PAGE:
EU Ombudsman Supports Disclosure of Legal Document

22 January 2014

The European Ombudsman has ruled that the European Council should not have denied access to a document drawn up in the context of negotiations between EU member states with an eye to finding arrangements for ensuring compliance with the balanced budget rule contained in the Fiscal Compact Treaty.

“By failing to justify why it cannot grant full access to the requested document, the Council has committed an instance of maladministration,” concludes the Jan. 17 decision by Emily O’Reilly, She notes that the complainant has obtained the document. Ombudsman’s decisions are nonbinding but usually followed.

In order to justify the redaction of some portions of the document “the Council has merely advanced the argument that the protected interest will be endangered because the disclosure of the requested document “could impact on that on going political and legal debate, as well as on the on going ratification process, since it refers to matters which are of particular legal and political sensitivity and which have been, and remain, the subject of intensive debate”.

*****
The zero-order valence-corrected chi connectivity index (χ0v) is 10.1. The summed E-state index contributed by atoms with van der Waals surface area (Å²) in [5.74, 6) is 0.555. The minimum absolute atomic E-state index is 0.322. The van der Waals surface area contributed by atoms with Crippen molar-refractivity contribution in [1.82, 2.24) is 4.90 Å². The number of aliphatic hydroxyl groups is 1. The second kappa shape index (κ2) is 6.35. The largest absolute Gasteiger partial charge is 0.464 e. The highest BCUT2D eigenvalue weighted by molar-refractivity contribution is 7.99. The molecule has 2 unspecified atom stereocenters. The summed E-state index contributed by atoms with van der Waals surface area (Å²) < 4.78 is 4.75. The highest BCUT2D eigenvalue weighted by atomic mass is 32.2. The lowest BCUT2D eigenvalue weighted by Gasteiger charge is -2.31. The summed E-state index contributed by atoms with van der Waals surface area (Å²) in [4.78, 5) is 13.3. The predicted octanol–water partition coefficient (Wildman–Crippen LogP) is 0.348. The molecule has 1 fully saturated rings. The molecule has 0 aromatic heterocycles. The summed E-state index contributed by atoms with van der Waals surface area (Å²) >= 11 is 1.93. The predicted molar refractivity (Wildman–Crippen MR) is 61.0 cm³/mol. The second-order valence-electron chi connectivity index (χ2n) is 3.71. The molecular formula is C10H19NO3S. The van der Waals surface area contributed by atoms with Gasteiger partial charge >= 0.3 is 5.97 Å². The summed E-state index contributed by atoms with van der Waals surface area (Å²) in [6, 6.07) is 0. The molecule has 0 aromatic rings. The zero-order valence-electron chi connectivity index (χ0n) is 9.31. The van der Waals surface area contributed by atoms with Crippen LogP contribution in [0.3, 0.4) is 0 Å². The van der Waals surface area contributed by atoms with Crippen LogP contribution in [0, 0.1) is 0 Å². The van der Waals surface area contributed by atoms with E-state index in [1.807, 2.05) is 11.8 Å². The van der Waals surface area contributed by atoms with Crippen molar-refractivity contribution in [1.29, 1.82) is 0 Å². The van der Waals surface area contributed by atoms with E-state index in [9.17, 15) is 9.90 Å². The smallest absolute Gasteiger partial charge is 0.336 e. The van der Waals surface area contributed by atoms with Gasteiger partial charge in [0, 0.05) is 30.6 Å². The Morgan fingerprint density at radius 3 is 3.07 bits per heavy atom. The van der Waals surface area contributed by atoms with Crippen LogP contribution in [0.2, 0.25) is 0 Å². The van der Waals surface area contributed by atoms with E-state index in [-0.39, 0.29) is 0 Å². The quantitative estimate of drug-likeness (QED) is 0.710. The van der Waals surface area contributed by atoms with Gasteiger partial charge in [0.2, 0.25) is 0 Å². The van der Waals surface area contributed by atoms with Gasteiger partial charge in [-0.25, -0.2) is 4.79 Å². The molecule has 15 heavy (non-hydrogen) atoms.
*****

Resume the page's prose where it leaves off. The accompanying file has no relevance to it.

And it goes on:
The decision continues: “The Ombudsman is not entirely convinced by the Council’s general view. She does not see how disclosing the Council’s legal analysis on the compliance of an intergovernmental treaty provision (or international treaty provision) with the EU law could establish the existence of a threat to the financial, monetary or economic policy of the Union or a Member State. Such threat can hardly be inferred from the existence of a political or legal debate as to whether the Court of Justice could check the compliance by Member States with the so-called “balanced budget rule”. She further notes that the fact that the disclosure of a document “can impact on an ongoing legal and political debate” is obviously not the same as showing that it could specifically and actually undermine a protected interest.”

The Ombudsman said that “public knowledge of the document in question could only be beneficial for the protected interest.”

She also rejected the Council’s contention that disclosure of the document could undermine the protection of legal advice, saying such risk must be reasonably foreseeable and not purely hypothetical.

The argument that member states would be deterred from requesting such sensitive legal advice in similar future situations also was rejected.

 

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